The recommended practices have set a new standard of excellence in state and local government budgeting. As with any reform effort, widespread acceptance of changes in budgetary practice will take time, but the benefits promise to be profound and far-reaching. What is significant about the practices is that they represent an unprecedented cooperative effort by several organizations with diverse interests to examine and agree on key aspects of good budgeting. The Council was founded by eight organizations representing elected officials, government administrators, and finance professionals at both the state and local government level.

Author: 
Shayne Kavanagh
Year: 
2007

Constituent relationship management (CRM) is a combination of people, processes, and technology used to deliver superior service to the constituent.1 Superior service means shorter wait times to contact government representatives, less frustration in finding the required services, outcomes that are delivered when promised, and ultimately greater constituent satisfaction.

Author: 
Shayne C. Kavanagh
Katie Ludwig
Year: 
2020

Local governments everywhere face pressure to improve their financial condition. In this article, we will see how the City of Indian Wells, California, strengthened its financial foundation. Though it is a community of only about 5,000 people, Indian Wells’ experience is informative for all local governments. We will also see how Indian Wells’ experience illustrates the concept described by GFOA’s Financial Foundations for Thriving Communities.

Year: 
2017

As part of its tax reform efforts, Congress is debating whether to eliminate the ability for taxpayers to deduct state and local taxes (SALT). Since the federal income tax was adopted in the early 20th century, it has been recognized that independent state and local government tax structures should be respected. The deduction of state and local taxes has contributed to the stability of state and local tax revenues that are essential for providing public services. This report shows the impact of eliminating the SALT deduction on taxpayers and local governments.

Author: 
Mark Mack
Year: 
2016

Governments that want to engage their citizens via technology have many choices; the challenge for most communities is determining which tools are right for them. This choice is often based on a number of factors including the availability of resources, the community’s appetite for engagement, and the impetus of government leadership. While the factors influencing which tools a community should select often vary, the benefits that can be realized from new methods of civic engagement are clear. This paper highlights key features to consider when selecting civic engagement tools.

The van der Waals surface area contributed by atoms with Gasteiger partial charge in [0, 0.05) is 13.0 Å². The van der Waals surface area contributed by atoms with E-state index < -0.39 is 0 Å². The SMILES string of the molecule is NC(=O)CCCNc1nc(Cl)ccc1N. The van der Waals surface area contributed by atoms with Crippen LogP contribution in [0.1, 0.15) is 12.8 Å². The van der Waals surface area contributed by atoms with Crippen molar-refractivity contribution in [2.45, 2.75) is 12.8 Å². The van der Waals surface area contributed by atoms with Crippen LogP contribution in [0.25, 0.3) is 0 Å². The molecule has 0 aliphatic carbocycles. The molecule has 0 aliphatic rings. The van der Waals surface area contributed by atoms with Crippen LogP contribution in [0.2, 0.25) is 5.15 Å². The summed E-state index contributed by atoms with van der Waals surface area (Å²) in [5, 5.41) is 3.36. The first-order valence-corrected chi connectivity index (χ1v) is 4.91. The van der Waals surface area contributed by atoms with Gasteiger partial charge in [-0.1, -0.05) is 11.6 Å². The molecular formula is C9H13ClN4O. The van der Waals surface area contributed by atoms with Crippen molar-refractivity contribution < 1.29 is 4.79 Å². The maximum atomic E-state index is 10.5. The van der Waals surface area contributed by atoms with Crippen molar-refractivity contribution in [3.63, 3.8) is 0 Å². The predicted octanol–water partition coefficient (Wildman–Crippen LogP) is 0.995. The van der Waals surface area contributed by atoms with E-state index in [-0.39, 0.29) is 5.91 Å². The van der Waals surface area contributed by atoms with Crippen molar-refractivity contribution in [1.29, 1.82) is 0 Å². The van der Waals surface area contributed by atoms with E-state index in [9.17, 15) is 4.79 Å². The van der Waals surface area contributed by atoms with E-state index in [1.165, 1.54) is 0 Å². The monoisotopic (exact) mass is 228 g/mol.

Author: 
Mark Mack
Year: 
2016

INTRODUCTION

Author: 
Shayne Kavanagh
Vincent Reitano
Year: 
2018

Citizens’ trust in government is vital to the functioning of a democratic system. Transparency is one way in which governments can build trust. However, “transparency” does not mean just making financial data available to those who have an interest in it. In fact, psychological research suggests that people do not rely solely or even primarily on logic and reason to form judgements, such as trust. Hence, governments must go beyond open and accessible data strategies in order to build trust. There are costs associated with transparency.

Year: 
2019

Understanding Financing Options Used For Public Infrastructure (“the Primer”) provides an overview of tax-exempt bond and other financings used by state and local governments and entities. The Primer covers numerous issue areas related to tax-exempt financings. These sections include the fundamentals of tax-exempt bonds and other financing tools that are available to state and local governments and related entities, the role tax-exempt bonds play in infrastructure financings and as an investment product, and Congressional actions over the past fifty years related to this market.

Author: 
Shayne C. Kavanagh
Year: 
2011

Zero-base budgeting (ZBB) is a budgeting process that asks managers to build a budget from the ground up, starting from zero. However, ZBB has been the subject of some controversy over the years, owing primarily to questions about the value ZBB analysis provides, in light of the costs incurred to putting ZBB into practice. The goal of this paper is to define what ZBB means in current practice, describe the uses of ZBB, help public officials have a conversation in their organizations about the value of ZBB, and explore the important alternatives to ZBB.